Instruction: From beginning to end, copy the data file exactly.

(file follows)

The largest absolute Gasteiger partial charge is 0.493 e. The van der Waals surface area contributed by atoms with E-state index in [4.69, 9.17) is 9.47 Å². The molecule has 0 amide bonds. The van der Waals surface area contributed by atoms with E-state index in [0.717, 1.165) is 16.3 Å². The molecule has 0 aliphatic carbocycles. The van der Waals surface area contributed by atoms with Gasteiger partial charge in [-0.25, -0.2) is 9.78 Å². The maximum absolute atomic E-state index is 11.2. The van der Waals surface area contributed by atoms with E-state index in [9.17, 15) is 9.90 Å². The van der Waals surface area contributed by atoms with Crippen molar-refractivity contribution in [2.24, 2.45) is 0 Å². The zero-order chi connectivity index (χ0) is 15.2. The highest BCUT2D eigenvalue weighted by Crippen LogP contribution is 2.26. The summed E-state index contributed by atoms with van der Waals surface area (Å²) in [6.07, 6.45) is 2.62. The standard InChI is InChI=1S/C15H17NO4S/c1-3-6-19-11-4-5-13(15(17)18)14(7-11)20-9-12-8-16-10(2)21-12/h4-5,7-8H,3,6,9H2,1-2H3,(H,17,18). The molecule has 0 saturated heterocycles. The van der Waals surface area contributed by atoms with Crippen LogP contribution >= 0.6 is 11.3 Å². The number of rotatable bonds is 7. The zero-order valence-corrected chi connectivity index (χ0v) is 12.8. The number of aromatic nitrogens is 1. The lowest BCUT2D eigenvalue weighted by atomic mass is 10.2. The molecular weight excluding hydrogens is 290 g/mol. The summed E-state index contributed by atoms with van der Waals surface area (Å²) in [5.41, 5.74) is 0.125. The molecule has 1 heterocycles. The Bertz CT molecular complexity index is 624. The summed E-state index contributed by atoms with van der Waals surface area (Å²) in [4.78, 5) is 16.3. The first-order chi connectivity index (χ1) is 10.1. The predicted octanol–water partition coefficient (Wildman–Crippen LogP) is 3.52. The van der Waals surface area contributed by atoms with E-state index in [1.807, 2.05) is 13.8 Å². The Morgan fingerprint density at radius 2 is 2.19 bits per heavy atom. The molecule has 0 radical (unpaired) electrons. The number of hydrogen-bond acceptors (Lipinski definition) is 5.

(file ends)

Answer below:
The largest absolute Gasteiger partial charge is 0.493 e. The van der Waals surface area contributed by atoms with E-state index in [4.69, 9.17) is 9.47 Å². The molecule has 0 amide bonds. The van der Waals surface area contributed by atoms with E-state index in [0.717, 1.165) is 16.3 Å². The molecule has 0 aliphatic carbocycles. The van der Waals surface area contributed by atoms with Gasteiger partial charge in [-0.25, -0.2) is 9.78 Å². The maximum absolute atomic E-state index is 11.2. The van der Waals surface area contributed by atoms with E-state index in [9.17, 15) is 9.90 Å². The van der Waals surface area contributed by atoms with Crippen molar-refractivity contribution in [2.24, 2.45) is 0 Å². The zero-order chi connectivity index (χ0) is 15.2. The highest BCUT2D eigenvalue weighted by Crippen LogP contribution is 2.26. The summed E-state index contributed by atoms with van der Waals surface area (Å²) in [6.07, 6.45) is 2.62. The standard InChI is InChI=1S/C15H17NO4S/c1-3-6-19-11-4-5-13(15(17)18)14(7-11)20-9-12-8-16-10(2)21-12/h4-5,7-8H,3,6,9H2,1-2H3,(H,17,18). The molecule has 0 saturated heterocycles. The van der Waals surface area contributed by atoms with Crippen LogP contribution >= 0.6 is 11.3 Å². The number of rotatable bonds is 7. The zero-order valence-corrected chi connectivity index (χ0v) is 12.8. The number of aromatic nitrogens is 1. The lowest BCUT2D eigenvalue weighted by atomic mass is 10.2. The molecular weight excluding hydrogens is 290 g/mol. The summed E-state index contributed by atoms with van der Waals surface area (Å²) in [5.41, 5.74) is 0.125. The molecule has 1 heterocycles. The Bertz CT molecular complexity index is 624. The summed E-state index contributed by atoms with van der Waals surface area (Å²) in [4.78, 5) is 16.3. The first-order chi connectivity index (χ1) is 10.1. The predicted octanol–water partition coefficient (Wildman–Crippen LogP) is 3.52. The van der Waals surface area contributed by atoms with E-state index in [1.807, 2.05) is 13.8 Å². The Morgan fingerprint density at radius 2 is 2.19 bits per heavy atom. The molecule has 0 radical (unpaired) electrons. The number of hydrogen-bond acceptors (Lipinski definition) is 5.